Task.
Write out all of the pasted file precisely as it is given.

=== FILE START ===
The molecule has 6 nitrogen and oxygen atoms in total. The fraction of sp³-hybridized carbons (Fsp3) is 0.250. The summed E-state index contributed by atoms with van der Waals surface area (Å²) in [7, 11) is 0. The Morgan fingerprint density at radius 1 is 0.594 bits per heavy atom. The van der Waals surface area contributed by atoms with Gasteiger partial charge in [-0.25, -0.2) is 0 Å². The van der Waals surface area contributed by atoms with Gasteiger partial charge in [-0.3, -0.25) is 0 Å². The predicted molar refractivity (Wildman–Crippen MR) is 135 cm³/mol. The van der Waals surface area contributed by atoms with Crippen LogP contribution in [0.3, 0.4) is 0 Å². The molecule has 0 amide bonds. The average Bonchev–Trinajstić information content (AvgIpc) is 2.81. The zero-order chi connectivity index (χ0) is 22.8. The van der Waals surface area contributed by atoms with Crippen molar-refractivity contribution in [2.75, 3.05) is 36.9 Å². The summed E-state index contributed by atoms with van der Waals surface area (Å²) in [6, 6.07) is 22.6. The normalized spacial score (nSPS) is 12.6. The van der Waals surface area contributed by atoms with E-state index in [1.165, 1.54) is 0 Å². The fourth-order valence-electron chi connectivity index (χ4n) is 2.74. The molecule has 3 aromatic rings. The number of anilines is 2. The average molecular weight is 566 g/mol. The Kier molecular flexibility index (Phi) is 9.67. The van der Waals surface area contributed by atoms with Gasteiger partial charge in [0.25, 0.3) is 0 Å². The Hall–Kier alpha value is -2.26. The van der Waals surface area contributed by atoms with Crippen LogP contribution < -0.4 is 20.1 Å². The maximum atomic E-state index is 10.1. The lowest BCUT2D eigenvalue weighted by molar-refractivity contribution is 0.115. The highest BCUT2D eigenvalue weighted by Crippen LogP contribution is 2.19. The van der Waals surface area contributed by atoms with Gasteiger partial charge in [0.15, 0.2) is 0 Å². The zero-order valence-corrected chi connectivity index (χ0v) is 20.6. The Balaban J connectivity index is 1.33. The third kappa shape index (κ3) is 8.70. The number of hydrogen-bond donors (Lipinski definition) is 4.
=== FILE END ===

The molecule has 6 nitrogen and oxygen atoms in total. The fraction of sp³-hybridized carbons (Fsp3) is 0.250. The summed E-state index contributed by atoms with van der Waals surface area (Å²) in [7, 11) is 0. The Morgan fingerprint density at radius 1 is 0.594 bits per heavy atom. The van der Waals surface area contributed by atoms with Gasteiger partial charge in [-0.25, -0.2) is 0 Å². The van der Waals surface area contributed by atoms with Gasteiger partial charge in [-0.3, -0.25) is 0 Å². The predicted molar refractivity (Wildman–Crippen MR) is 135 cm³/mol. The van der Waals surface area contributed by atoms with Crippen LogP contribution in [0.3, 0.4) is 0 Å². The molecule has 0 amide bonds. The average Bonchev–Trinajstić information content (AvgIpc) is 2.81. The zero-order chi connectivity index (χ0) is 22.8. The van der Waals surface area contributed by atoms with Crippen molar-refractivity contribution in [2.75, 3.05) is 36.9 Å². The summed E-state index contributed by atoms with van der Waals surface area (Å²) in [6, 6.07) is 22.6. The normalized spacial score (nSPS) is 12.6. The van der Waals surface area contributed by atoms with E-state index in [1.165, 1.54) is 0 Å². The fourth-order valence-electron chi connectivity index (χ4n) is 2.74. The molecule has 3 aromatic rings. The number of anilines is 2. The average molecular weight is 566 g/mol. The Kier molecular flexibility index (Phi) is 9.67. The van der Waals surface area contributed by atoms with Gasteiger partial charge in [0.25, 0.3) is 0 Å². The Hall–Kier alpha value is -2.26. The van der Waals surface area contributed by atoms with Crippen LogP contribution < -0.4 is 20.1 Å². The maximum atomic E-state index is 10.1. The lowest BCUT2D eigenvalue weighted by molar-refractivity contribution is 0.115. The highest BCUT2D eigenvalue weighted by Crippen LogP contribution is 2.19. The van der Waals surface area contributed by atoms with Gasteiger partial charge in [0.15, 0.2) is 0 Å². The zero-order valence-corrected chi connectivity index (χ0v) is 20.6. The Balaban J connectivity index is 1.33. The third kappa shape index (κ3) is 8.70. The number of hydrogen-bond donors (Lipinski definition) is 4.